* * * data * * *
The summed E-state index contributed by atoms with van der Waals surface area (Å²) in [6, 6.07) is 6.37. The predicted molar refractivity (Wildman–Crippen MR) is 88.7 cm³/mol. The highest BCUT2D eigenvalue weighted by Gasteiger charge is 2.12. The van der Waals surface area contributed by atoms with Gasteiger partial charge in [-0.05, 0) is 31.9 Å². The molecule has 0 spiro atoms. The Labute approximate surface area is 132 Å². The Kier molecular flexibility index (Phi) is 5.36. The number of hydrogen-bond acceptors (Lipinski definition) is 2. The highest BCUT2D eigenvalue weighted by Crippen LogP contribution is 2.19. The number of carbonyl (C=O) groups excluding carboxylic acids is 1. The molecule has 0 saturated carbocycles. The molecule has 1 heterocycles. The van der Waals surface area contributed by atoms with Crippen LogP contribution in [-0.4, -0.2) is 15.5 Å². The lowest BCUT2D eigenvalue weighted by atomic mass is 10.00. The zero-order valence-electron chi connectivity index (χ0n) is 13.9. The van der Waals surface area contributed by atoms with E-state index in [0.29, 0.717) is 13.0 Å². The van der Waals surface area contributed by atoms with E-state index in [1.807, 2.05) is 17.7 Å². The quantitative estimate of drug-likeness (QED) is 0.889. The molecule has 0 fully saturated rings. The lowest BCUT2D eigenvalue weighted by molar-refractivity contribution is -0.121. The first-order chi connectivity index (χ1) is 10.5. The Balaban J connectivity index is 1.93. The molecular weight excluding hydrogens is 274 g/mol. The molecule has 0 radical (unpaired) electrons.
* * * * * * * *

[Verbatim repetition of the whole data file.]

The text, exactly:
The summed E-state index contributed by atoms with van der Waals surface area (Å²) in [6, 6.07) is 6.37. The predicted molar refractivity (Wildman–Crippen MR) is 88.7 cm³/mol. The highest BCUT2D eigenvalue weighted by Gasteiger charge is 2.12. The van der Waals surface area contributed by atoms with Gasteiger partial charge in [-0.05, 0) is 31.9 Å². The molecule has 0 spiro atoms. The Labute approximate surface area is 132 Å². The Kier molecular flexibility index (Phi) is 5.36. The number of hydrogen-bond acceptors (Lipinski definition) is 2. The highest BCUT2D eigenvalue weighted by Crippen LogP contribution is 2.19. The number of carbonyl (C=O) groups excluding carboxylic acids is 1. The molecule has 0 saturated carbocycles. The molecule has 1 heterocycles. The van der Waals surface area contributed by atoms with Crippen LogP contribution in [-0.4, -0.2) is 15.5 Å². The lowest BCUT2D eigenvalue weighted by atomic mass is 10.00. The zero-order valence-electron chi connectivity index (χ0n) is 13.9. The van der Waals surface area contributed by atoms with E-state index in [0.29, 0.717) is 13.0 Å². The van der Waals surface area contributed by atoms with E-state index in [1.807, 2.05) is 17.7 Å². The quantitative estimate of drug-likeness (QED) is 0.889. The molecule has 0 fully saturated rings. The lowest BCUT2D eigenvalue weighted by molar-refractivity contribution is -0.121. The first-order chi connectivity index (χ1) is 10.5. The Balaban J connectivity index is 1.93. The molecular weight excluding hydrogens is 274 g/mol. The molecule has 0 radical (unpaired) electrons.